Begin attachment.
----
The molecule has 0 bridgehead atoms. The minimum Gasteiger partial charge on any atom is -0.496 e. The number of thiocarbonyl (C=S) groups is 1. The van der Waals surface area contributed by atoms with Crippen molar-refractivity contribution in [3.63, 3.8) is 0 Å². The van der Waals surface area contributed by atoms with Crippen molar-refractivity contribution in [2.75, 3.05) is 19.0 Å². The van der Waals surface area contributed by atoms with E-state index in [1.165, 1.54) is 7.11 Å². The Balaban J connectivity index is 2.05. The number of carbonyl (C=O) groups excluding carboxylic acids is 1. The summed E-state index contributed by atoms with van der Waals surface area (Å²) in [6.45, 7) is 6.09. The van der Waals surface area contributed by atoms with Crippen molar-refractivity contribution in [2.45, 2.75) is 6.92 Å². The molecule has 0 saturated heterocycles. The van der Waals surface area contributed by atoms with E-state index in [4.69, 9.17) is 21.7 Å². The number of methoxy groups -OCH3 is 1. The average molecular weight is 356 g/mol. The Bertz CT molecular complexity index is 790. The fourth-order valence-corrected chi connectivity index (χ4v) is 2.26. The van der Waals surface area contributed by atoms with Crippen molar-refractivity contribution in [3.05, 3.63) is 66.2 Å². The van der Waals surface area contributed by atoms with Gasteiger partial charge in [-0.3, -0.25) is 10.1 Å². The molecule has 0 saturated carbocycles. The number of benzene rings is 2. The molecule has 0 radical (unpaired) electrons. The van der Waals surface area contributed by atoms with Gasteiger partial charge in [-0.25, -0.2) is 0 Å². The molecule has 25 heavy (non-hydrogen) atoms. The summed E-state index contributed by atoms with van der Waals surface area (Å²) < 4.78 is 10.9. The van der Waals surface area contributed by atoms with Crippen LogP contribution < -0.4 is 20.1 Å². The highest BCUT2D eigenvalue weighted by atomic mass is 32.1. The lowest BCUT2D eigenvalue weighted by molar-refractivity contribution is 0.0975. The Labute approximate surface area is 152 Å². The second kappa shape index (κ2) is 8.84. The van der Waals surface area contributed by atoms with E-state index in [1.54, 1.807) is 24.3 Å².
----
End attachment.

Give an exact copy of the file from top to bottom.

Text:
The molecule has 0 bridgehead atoms. The minimum Gasteiger partial charge on any atom is -0.496 e. The number of thiocarbonyl (C=S) groups is 1. The van der Waals surface area contributed by atoms with Crippen molar-refractivity contribution in [3.63, 3.8) is 0 Å². The van der Waals surface area contributed by atoms with Crippen molar-refractivity contribution in [2.75, 3.05) is 19.0 Å². The van der Waals surface area contributed by atoms with E-state index in [1.165, 1.54) is 7.11 Å². The Balaban J connectivity index is 2.05. The number of carbonyl (C=O) groups excluding carboxylic acids is 1. The summed E-state index contributed by atoms with van der Waals surface area (Å²) in [6.45, 7) is 6.09. The van der Waals surface area contributed by atoms with Crippen molar-refractivity contribution in [2.45, 2.75) is 6.92 Å². The molecule has 0 saturated heterocycles. The van der Waals surface area contributed by atoms with E-state index in [4.69, 9.17) is 21.7 Å². The number of methoxy groups -OCH3 is 1. The average molecular weight is 356 g/mol. The Bertz CT molecular complexity index is 790. The fourth-order valence-corrected chi connectivity index (χ4v) is 2.26. The van der Waals surface area contributed by atoms with Crippen molar-refractivity contribution in [3.05, 3.63) is 66.2 Å². The van der Waals surface area contributed by atoms with Gasteiger partial charge in [-0.3, -0.25) is 10.1 Å². The molecule has 0 saturated carbocycles. The number of benzene rings is 2. The molecule has 0 radical (unpaired) electrons. The van der Waals surface area contributed by atoms with Gasteiger partial charge in [-0.25, -0.2) is 0 Å². The molecule has 25 heavy (non-hydrogen) atoms. The summed E-state index contributed by atoms with van der Waals surface area (Å²) < 4.78 is 10.9. The van der Waals surface area contributed by atoms with Crippen LogP contribution < -0.4 is 20.1 Å². The highest BCUT2D eigenvalue weighted by atomic mass is 32.1. The lowest BCUT2D eigenvalue weighted by molar-refractivity contribution is 0.0975. The Labute approximate surface area is 152 Å². The second kappa shape index (κ2) is 8.84. The van der Waals surface area contributed by atoms with E-state index in [1.54, 1.807) is 24.3 Å².